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BeeAware website


#1

Hello everyone, Check the website BeeAware it’s wonderful and when you subscribe they send you the latest news and research. The latest newletter shows the most amazing video of a Blue Banded bee pollinating tomato flowers and also a fantastic article on bees showing resistance to varroa but also a really interesting discovery about the classic wax comb with wire: apparently either the queen doesn’t lay along the wires or the nurse bees don’t feed the pupae along those lines. This reinforces my feelings that natural wax comb is best for the brood box (and Flow for the honey!). Check it out, it’s fascinating http://newsandfeatures.uncg.edu/kaira-wagoner-honey-bee-research/


#2

can you please driect me to where the video is? I am not finding the link. or how to subscribe, the RSS subscribe seams to be for the UNCG as a hole.


#3

Thanks for the info - but the link takes us to a university website, bit the BeeAware resource you were talking about.

Is this the website you meant? http://beeaware.org.au/


#4

Sorry! That particular video is on the ABC science website: http://www.abc.net.au/news/2015-12-15/australian-blue-banded-bee-is-a-head-banger/7019074


#5

Yes it is, you can subscribe to the newsletter on the website :relaxed:


#6

This is a fantastic site, I’ve saved quite a few pieces from here & ‘newsletter’ very informative too. There was a piece on ABC(Channel 2) news a few days ago about blue banded bees & how they actually head butt parts of teh flower something like 360 x per second! Are looking at trying to make commercial for massive greenhouse tomato crops. hmmm?
Just saw link to ABC already there…oops


#7

Have you ever heard a Bumblebee vibrate a poppy?
They get right into the flower and rattle their wings causing the anthers to "explode"
Each different flower they treat the same way has a different resonance and they learn how to do it. Remarkable.


#8

I came across a few bumblebees, but not fortunate enough to see them in flowers. I love the different resonance, will check out, could be useful for a project precedent I’m currently working on.


#9

Where do you live Kirsten? Are you an entomologist? Here, Murwillumbah N-E NSW slightly north-west of Byron, we have all sorts of bees on our property. The beautiful Blue Banded bees have suddenly become more numerous since i planted blue salvias, little narcissistic things they are! I’ve made them a nest with bamboo ends (according to a native bee website) so I hope i’ll see even more of them. We also have Teddy Bear bees, they are really brown and really furry; Resin bees, they just look like black honey bees, maybe a little larger; they make this absolutely un-cleanable wax which is like hardened bitumen, I don’t know how their brood get out of these. Then there are the leaf cutting bees, to be honest i haven’t sighted them but you can tell where they’ve been: perfect little round circles cut out of leaves. Of course we have the native stingless honey bees and several breeds of mud wasps. I love mud wasps, they look fierce but they are very gentle, we have some that make cocoons (pots?) as small as peas, then there are the ones that make amphoras all in a row, so very aesthetic and then there is one that makes GIANORMOUS mud nests with a trumpet for an entrance, that’s a really big wasp but again, not aggressive. Finally of course we have lots of paper wasps who make spaceship nests and those are really mean mamas so we won’t talk about them! :blush:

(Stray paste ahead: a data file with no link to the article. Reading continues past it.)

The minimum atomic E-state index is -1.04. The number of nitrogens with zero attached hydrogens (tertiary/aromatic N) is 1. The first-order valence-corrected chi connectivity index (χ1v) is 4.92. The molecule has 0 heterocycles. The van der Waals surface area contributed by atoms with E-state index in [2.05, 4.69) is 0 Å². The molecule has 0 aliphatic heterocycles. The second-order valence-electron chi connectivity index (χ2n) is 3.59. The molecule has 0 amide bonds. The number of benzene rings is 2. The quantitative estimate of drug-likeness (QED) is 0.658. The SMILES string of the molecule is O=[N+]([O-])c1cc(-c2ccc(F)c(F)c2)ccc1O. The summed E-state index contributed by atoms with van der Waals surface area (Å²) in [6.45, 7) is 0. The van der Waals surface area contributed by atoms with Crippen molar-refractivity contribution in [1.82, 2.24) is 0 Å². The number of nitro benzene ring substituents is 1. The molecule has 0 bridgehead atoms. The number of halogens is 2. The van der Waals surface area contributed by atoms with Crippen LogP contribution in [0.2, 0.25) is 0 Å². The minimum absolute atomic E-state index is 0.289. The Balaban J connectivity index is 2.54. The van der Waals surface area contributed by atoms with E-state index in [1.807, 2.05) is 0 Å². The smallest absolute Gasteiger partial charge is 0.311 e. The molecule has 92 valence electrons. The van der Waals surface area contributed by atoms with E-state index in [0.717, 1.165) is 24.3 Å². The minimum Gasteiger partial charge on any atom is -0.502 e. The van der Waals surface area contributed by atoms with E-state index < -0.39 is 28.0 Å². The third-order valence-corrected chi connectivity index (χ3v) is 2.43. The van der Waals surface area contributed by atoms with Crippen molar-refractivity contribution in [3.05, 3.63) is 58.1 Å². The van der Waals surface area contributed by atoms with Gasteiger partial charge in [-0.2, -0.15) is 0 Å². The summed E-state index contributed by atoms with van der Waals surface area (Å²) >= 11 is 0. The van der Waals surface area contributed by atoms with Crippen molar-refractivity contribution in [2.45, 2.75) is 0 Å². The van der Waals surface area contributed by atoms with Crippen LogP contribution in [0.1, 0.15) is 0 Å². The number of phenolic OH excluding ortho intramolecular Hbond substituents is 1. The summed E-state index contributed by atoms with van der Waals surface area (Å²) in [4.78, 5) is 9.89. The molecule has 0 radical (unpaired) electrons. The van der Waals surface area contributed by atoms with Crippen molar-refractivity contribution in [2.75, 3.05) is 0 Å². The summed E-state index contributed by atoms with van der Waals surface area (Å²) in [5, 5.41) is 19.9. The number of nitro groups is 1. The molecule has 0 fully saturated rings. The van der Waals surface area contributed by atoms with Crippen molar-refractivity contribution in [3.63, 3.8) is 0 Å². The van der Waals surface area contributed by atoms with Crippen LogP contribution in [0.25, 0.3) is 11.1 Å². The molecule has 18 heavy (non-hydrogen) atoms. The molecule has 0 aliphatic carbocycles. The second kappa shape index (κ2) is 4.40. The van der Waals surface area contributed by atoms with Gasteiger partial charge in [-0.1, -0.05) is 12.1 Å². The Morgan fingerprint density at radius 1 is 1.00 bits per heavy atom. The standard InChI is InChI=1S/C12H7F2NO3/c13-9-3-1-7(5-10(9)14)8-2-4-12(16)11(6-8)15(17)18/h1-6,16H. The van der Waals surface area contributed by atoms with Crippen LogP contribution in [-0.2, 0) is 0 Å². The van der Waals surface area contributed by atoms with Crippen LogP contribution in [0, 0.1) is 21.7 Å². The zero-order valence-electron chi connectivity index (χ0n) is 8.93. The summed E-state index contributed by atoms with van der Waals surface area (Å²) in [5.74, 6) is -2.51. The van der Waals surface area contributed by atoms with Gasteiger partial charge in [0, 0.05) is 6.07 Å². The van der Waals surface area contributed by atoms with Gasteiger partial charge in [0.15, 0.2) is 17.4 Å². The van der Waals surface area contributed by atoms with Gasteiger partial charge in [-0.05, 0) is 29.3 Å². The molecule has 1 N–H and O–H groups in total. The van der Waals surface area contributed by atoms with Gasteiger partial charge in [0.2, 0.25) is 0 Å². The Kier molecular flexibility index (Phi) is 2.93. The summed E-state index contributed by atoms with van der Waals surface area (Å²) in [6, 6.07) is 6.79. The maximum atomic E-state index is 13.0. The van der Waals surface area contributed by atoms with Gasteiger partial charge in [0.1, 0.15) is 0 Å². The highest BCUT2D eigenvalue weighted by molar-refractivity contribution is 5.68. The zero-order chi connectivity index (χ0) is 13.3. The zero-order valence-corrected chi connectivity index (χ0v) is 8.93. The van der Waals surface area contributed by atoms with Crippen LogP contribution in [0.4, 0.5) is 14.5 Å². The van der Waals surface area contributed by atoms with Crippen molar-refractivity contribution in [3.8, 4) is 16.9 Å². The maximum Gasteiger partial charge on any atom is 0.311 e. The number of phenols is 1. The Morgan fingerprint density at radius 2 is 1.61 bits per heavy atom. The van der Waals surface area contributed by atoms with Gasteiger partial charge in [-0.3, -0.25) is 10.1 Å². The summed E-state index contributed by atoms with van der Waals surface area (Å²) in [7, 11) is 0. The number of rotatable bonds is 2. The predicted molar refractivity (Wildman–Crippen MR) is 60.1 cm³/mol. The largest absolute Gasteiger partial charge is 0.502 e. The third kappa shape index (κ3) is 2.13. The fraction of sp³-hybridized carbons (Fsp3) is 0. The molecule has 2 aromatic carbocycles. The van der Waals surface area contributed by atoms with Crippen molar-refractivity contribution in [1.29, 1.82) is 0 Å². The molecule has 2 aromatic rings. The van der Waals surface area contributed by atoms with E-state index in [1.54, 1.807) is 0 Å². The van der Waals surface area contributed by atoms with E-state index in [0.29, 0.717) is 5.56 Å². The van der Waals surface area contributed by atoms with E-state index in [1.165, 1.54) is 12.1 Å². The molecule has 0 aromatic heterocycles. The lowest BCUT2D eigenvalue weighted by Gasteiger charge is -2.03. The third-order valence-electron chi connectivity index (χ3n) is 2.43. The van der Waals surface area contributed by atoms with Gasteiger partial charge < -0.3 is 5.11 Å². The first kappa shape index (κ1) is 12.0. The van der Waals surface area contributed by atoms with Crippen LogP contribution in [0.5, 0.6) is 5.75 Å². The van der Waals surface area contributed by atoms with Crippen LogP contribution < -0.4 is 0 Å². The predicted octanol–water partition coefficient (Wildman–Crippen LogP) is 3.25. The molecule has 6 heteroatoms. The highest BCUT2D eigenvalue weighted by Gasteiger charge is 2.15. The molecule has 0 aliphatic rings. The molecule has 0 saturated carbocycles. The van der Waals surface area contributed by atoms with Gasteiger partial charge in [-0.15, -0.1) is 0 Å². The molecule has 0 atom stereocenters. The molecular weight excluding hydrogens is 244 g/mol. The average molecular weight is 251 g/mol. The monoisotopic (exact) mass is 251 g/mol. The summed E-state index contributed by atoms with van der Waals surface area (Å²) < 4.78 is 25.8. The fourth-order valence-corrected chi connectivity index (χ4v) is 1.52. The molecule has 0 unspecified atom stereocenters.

#10

Prof Dave Goulson is your man. Google him. He has done lots with Bumbles and they are our window on bee decline here in the UK.


#11

Thanks Dee, I shall. I should also start taking pictures of these little creatures :bee: